Next week, I will be back to my studies with a new teacher and, hopefully, a crisper Spanish accent. Over the weekend, I’ll be looking to tackle another volcano —Tajumulco — the highest point in Central America. Until next time!

My Farewell Discurso to San Pedro

San Pedro La Laguna, Guatemala

My time at San Pedro Spanish School and in San Pedro La Laguna came to an end this weekend. The farewells began with a speech I gave to all the other students and teachers on Friday morning in Spanish. Each graduating student is “required” to give such a speech on their last day. I say “required” because you could technically say, “No, given my basic knowledge of Spanish, my speech will probably be boring, definitely useless, and most certainly embarrassing. I refuse to subject myself to this right of passage, especially considering this passage is leading me to nowhere in particular.” (Not that this in anyway reflects my own viewpoint. I am just using my imagination to I think about what other students may think about this bonafide honor.) In order to prepare for this speech, I spent the better part of an hour on Thursday evening writing down my experiences in San Pedro in Spanish, relying heavily on my newfound expertise with the Spanish language, my Spanish dictionary, and Google Translate (only used for Spanish language emergencies, promise!). After a final review by my teacher Chusita on Friday morning, I delivered the below masterpiece to the people of San Pedro School — which I have, for your convenience, translated into English via Google Translate:

My time in San Pedro studying at the San Pedro school has been a good experience. I met many interesting people, both students and teachers. I think I’ve made a lot of new friends.

I have lived with a local family. My parents were Elsa and Bartolo and my brothers and sisters were Elsita, Bartolito, and Juanita. I enjoyed eating and spending time with my family, especially after being with them my Spanish improved. My family is very friendly and hospitable.

My teacher is Chusita; she is a good teacher and I am envious of her next student. I learned a lot of Spanish with Chusita and discussed many interesting topics, such as Guatemala’s politics, United States policies, and my previous girlfriends.

During my free time in San Pedro, I enjoyed many activities. I climbed the volcano San Pedro, I took the salsa lessons, I traveled to Xela, and saw the sunrise on the Nose of Indio. Finally, for the past two weeks, I taught the children of the lake. This experience was difficult but it was also gratifying.

I will miss this place because I have loved my time here. Thank you all!

The highlight/lowlight of the speech was most certainly when I struggled to pronounce “improved” in Spanish when saying “my Spanish improved.” Unfortunately, in the split second after this mishap, I was not able to think of the Spanish word for “ironic”, and, instead, just blurted out in the King’s English, “That’s ironic!” I think one of the Spanish teachers chuckled at this comment. I think.

The goodbyes continued the next day, as I said farewell to my “friendly and hospitable” family. They offered to host me again whenever, citing that fifty to seventy-year-olds especially enjoyed their homestay — helpful information in case I start dating an older woman during my time here in Latin America that would like to swing through San Pedro. Despite the fact that our parting was a bit sad, a part of me lives on in my Guatemalan family’s household as Elsita — the four year-old daughter who spent most of her time at meals singing songs she had made up (I confirmed with her mother that the songs she sung were brand new to the Hispanic tradition), dancing (technically not allowed by the Conservative Christian sect of which they are a part but, seriously, God would have frowned if anyone shut down such undeniable acts of cuteness), and making faces at me — is now the proud owner of a teddy bear named “Richardito.” Before he was owned by this budding Latin pop star, “Little Richard” was a prize at a fair in Quetzaltenango that “Big Richard” won last weekend and then gifted to Elsita in exchange for the hours of dining table entertainment she provided.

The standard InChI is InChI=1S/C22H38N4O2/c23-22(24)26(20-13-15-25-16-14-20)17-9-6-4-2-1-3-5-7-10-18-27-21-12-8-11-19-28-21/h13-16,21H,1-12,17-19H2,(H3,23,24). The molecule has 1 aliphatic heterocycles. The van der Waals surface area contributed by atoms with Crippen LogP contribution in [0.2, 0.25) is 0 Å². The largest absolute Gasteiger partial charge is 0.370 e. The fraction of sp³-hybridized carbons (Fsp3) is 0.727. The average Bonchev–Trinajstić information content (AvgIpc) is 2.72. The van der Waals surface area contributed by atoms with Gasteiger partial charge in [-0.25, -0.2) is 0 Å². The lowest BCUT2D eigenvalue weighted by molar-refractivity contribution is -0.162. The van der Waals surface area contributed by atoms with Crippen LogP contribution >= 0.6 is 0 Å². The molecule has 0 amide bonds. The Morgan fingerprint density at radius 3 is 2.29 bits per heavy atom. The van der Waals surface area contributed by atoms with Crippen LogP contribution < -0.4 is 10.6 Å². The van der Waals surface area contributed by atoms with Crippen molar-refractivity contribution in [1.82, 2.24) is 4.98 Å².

Finally, I scattered goodbyes to my classmates and friends I met in San Pedro, who have provided excellent English-speaking companionship throughout my month here. These friends hail from all over the globe, except, oddly enough, the United States (I am doing my best to represent the homeland!). However, I hesitated to say true goodbyes to most of them as I imagine many of our travels will overlap over the next few months, and as stated in my farewell discurso, “I think I’ve made a lot of new friends” and friends, well, they stay in touch.

Some of the Highlights of My Time in San Pedro La Laguna:

I Am in a Relationship with a Guatemalan Woman, but It’s Platonic

San Pedro La Laguna, Guatemala

Today marks the end of my third week here in San Pedro La Laguna, and I am happy to report that I am in a relationship with a local Guatemalan woman. Recently, Chusita and I have been spending as many as 4 to 5 hours together every day, struggling through the language barrier together (she only speaks Spanish). My conversations with Chusita have been quite interesting, as we have covered such wide-ranging topics as technology’s effect on society, a trip I took to Peru 7 years ago, Guatemalan politics, American politics, my sports career, gossip about other students and teachers in San Pedro School, bacteria found in Guatemalan strawberries that can give you seizures (don’t worry, you usually get better!), the local football championship match last Sunday (it was a barn-burner), the existence of God, where I can find a sturdy notebook in town, how to pronounce Spanish words, how not to pronounce Spanish words (which usually sound suspiciously like the sounds that have just come out of my mouth), the Guatemalan Civil War, the American Civil War, San Pedro’s history, chicken bus schedules, natural disasters (i.e. earthquakes, floods, hurricanes, chicken bus schedules), and countless other topics. This woman, of course, is my teacher at San Pedro School, and, as the click-baity title to this post gave away, our relationship is platonic (she is happily married and I am happily seeing where the wind will carry me in Central America over the next few months). However, we have forged quite a bond through our daily conversations these past 3 weeks.